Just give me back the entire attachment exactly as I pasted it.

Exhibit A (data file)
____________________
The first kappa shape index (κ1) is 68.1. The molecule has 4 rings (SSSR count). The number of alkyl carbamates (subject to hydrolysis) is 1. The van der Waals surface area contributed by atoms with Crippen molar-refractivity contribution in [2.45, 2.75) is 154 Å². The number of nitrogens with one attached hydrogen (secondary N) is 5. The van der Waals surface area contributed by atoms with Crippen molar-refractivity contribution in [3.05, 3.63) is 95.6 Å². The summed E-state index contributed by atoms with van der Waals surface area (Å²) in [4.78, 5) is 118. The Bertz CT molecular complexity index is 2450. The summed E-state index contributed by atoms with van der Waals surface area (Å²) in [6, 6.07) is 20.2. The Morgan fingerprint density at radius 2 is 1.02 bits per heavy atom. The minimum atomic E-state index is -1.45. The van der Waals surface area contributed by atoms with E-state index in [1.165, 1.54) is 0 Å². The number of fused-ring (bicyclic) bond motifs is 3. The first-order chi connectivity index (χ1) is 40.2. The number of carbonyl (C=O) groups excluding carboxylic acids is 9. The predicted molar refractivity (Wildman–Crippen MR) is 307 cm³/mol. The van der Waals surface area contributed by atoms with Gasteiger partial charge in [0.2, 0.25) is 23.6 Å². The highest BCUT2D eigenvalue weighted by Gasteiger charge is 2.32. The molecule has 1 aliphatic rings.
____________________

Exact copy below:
The first kappa shape index (κ1) is 68.1. The molecule has 4 rings (SSSR count). The number of alkyl carbamates (subject to hydrolysis) is 1. The van der Waals surface area contributed by atoms with Crippen molar-refractivity contribution in [2.45, 2.75) is 154 Å². The number of nitrogens with one attached hydrogen (secondary N) is 5. The van der Waals surface area contributed by atoms with Crippen molar-refractivity contribution in [3.05, 3.63) is 95.6 Å². The summed E-state index contributed by atoms with van der Waals surface area (Å²) in [4.78, 5) is 118. The Bertz CT molecular complexity index is 2450. The summed E-state index contributed by atoms with van der Waals surface area (Å²) in [6, 6.07) is 20.2. The Morgan fingerprint density at radius 2 is 1.02 bits per heavy atom. The minimum atomic E-state index is -1.45. The van der Waals surface area contributed by atoms with E-state index in [1.165, 1.54) is 0 Å². The number of fused-ring (bicyclic) bond motifs is 3. The first-order chi connectivity index (χ1) is 40.2. The number of carbonyl (C=O) groups excluding carboxylic acids is 9. The predicted molar refractivity (Wildman–Crippen MR) is 307 cm³/mol. The van der Waals surface area contributed by atoms with Gasteiger partial charge in [0.2, 0.25) is 23.6 Å². The highest BCUT2D eigenvalue weighted by Gasteiger charge is 2.32. The molecule has 1 aliphatic rings.